4

A Little "Cheese" With Texas Wine

^
Keep Dallas Observer Free
I Support
  • Local
  • Community
  • Journalism
  • logo

Support the independent voice of Dallas and help keep the future of Dallas Observer free.

Last Wednesday, the folks at the Texas Department of Agriculture (an organization that definitely deserves a cooler name) took over Pappas Bros. Steakhouse for a big ol' photo shoot to promote the Go Texan Restaurant Program. Showcasing restaurants serving Texas wine, produce, shrimp and other Lone Star products, the program also hosts an annual Restaurant Round-Up to raise money for food banks across the state.

This year's round-up is coming up in September, and in honor of the occasion Pappas Bros. own Barbara Werley and Kim Wood spiffed up for a little time in the spotlight.

We arrived on the scene at 11:00. Pappas Bros. was teeming with photographers, TDA folks, restaurant staffers and annoying reporters (well, maybe just one annoying reporter). Right off the bat, we took a moment to pester--um, chat with--acclaimed Master Sommelier Barbara Werley.

Given the occasion, we quizzed her on the subject of Texas wine. She noted the improvements she has seen in the quality of our home-grown vinos in recent years. "There are huge changes happening," she observed of the industry as a whole. Among her fave Texas wineries are Red Caboose, Kiepersol Estates, Becker Vineyards and Inwood Estates right here in Dallas.

First up behind the camera was Advanced Sommelier Kim Wood, another member of Pappas Bros.' all-star wine team. We hid behind a bar stool and balanced on one foot to get this awesome (and blurry) paparazzi-type shot.

Pappas Bros.' was picked for the occasion based on its classic Texas steakhouse atmosphere, and there is no shortage of leather, rich wood, polished glass or crisp tablecloths in the place. But who really cares about that? The important this is their wine cellar, packed with more than 35,000 bottles in stock at any given time.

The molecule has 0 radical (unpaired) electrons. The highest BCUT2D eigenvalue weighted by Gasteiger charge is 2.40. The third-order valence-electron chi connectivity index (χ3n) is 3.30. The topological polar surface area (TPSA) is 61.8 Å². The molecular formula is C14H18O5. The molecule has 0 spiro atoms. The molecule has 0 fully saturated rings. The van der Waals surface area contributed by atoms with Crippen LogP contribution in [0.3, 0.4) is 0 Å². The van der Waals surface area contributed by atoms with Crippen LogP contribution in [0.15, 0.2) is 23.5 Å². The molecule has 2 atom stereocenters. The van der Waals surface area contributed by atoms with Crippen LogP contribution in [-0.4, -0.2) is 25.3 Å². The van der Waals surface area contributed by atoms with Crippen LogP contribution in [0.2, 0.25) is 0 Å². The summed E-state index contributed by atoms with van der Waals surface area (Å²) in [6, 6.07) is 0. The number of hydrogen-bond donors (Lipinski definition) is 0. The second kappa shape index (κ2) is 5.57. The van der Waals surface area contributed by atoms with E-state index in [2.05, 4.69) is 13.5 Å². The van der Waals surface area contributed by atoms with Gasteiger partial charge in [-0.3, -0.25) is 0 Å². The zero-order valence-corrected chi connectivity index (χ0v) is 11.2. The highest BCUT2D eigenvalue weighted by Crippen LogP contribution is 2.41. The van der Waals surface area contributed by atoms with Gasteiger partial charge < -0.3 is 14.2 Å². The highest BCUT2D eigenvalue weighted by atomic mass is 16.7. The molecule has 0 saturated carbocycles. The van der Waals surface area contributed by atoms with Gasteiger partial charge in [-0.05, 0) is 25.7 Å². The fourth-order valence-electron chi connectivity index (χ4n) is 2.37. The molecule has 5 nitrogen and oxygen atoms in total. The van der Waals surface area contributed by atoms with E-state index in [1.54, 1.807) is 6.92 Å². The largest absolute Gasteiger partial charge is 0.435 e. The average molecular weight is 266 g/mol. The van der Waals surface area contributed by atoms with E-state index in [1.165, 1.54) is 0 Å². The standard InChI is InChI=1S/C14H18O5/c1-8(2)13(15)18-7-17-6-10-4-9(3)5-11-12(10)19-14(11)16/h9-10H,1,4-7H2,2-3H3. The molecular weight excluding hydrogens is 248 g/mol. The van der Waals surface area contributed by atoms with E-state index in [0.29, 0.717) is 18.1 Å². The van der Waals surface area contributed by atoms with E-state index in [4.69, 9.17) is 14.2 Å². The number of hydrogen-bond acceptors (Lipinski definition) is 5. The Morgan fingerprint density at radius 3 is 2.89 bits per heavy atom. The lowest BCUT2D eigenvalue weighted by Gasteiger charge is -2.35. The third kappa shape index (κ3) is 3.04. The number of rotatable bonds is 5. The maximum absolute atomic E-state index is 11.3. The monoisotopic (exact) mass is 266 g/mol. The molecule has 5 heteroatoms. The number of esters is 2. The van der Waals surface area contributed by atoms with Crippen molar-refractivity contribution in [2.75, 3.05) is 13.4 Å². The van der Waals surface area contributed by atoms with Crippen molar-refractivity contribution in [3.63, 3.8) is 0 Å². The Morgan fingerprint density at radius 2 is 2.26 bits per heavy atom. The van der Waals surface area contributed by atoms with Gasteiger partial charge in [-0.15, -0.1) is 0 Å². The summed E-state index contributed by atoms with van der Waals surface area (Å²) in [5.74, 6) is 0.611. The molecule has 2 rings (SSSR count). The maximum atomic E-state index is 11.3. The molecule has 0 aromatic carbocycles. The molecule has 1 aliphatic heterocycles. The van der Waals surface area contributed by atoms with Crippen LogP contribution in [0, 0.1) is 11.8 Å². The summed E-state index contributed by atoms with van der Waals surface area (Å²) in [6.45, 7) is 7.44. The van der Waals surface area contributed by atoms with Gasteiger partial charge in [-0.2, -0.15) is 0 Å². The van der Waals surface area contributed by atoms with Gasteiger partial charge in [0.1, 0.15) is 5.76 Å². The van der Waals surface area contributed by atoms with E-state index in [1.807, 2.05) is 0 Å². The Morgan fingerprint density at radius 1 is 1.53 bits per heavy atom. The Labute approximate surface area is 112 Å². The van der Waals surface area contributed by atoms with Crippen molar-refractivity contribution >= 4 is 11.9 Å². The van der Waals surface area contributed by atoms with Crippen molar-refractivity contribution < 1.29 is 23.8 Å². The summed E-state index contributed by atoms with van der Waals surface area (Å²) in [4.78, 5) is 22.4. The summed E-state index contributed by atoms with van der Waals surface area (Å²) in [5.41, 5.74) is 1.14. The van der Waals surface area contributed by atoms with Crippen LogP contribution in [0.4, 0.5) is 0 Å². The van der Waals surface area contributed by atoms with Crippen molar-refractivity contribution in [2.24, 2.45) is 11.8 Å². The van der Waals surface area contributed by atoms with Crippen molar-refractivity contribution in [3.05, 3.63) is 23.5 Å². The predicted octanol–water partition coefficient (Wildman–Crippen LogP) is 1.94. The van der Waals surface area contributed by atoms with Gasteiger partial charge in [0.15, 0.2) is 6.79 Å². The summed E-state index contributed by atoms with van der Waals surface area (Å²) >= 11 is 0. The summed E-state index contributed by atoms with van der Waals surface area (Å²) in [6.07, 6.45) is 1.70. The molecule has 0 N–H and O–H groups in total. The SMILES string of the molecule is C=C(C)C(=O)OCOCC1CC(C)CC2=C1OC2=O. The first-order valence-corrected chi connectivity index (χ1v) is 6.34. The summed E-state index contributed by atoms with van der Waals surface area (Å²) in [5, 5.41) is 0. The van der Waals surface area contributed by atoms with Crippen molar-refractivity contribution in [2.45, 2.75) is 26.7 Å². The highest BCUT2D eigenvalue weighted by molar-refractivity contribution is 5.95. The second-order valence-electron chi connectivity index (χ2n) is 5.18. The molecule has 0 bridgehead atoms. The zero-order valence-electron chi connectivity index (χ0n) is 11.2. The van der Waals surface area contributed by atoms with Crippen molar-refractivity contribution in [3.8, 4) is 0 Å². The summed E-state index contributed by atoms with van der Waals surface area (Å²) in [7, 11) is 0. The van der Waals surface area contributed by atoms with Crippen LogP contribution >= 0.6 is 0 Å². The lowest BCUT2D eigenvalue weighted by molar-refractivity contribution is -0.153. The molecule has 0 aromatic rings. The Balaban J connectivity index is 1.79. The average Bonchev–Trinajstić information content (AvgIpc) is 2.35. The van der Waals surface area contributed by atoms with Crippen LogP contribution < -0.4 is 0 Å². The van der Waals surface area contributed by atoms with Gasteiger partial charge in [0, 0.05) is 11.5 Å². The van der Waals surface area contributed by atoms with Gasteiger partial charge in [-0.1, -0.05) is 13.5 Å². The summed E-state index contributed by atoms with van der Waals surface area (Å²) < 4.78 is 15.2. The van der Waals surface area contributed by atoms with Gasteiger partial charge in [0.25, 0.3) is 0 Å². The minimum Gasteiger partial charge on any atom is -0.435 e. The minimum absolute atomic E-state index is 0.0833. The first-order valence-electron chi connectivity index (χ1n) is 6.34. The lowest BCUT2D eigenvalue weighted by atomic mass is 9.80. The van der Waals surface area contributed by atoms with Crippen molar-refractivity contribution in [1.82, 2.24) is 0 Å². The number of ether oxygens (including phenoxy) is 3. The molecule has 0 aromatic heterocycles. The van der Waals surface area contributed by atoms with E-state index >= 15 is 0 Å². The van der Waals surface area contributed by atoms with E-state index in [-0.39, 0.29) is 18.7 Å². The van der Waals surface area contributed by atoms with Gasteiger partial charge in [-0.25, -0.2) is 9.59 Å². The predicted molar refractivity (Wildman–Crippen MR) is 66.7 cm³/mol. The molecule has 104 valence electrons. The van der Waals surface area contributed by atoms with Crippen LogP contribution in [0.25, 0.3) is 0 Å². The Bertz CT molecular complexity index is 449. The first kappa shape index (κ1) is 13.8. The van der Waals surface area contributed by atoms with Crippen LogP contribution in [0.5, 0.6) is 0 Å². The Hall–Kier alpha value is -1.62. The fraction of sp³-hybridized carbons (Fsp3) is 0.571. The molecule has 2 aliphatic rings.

A good round number. And it's all about the wine, right? Although how much of it comes from Texas...

Keep the Dallas Observer Free... Since we started the Dallas Observer, it has been defined as the free, independent voice of Dallas, and we would like to keep it that way. Offering our readers free access to incisive coverage of local news, food and culture. Producing stories on everything from political scandals to the hottest new bands, with gutsy reporting, stylish writing, and staffers who've won everything from the Society of Professional Journalists' Sigma Delta Chi feature-writing award to the Casey Medal for Meritorious Journalism. But with local journalism's existence under siege and advertising revenue setbacks having a larger impact, it is important now more than ever for us to rally support behind funding our local journalism. You can help by participating in our "I Support" membership program, allowing us to keep covering Dallas with no paywalls.

We use cookies to collect and analyze information on site performance and usage, and to enhance and customize content and advertisements. By clicking 'X' or continuing to use the site, you agree to allow cookies to be placed. To find out more, visit our cookies policy and our privacy policy.

 

Join the Observer community and help support independent local journalism in Dallas.

 

Join the Observer community and help support independent local journalism in Dallas.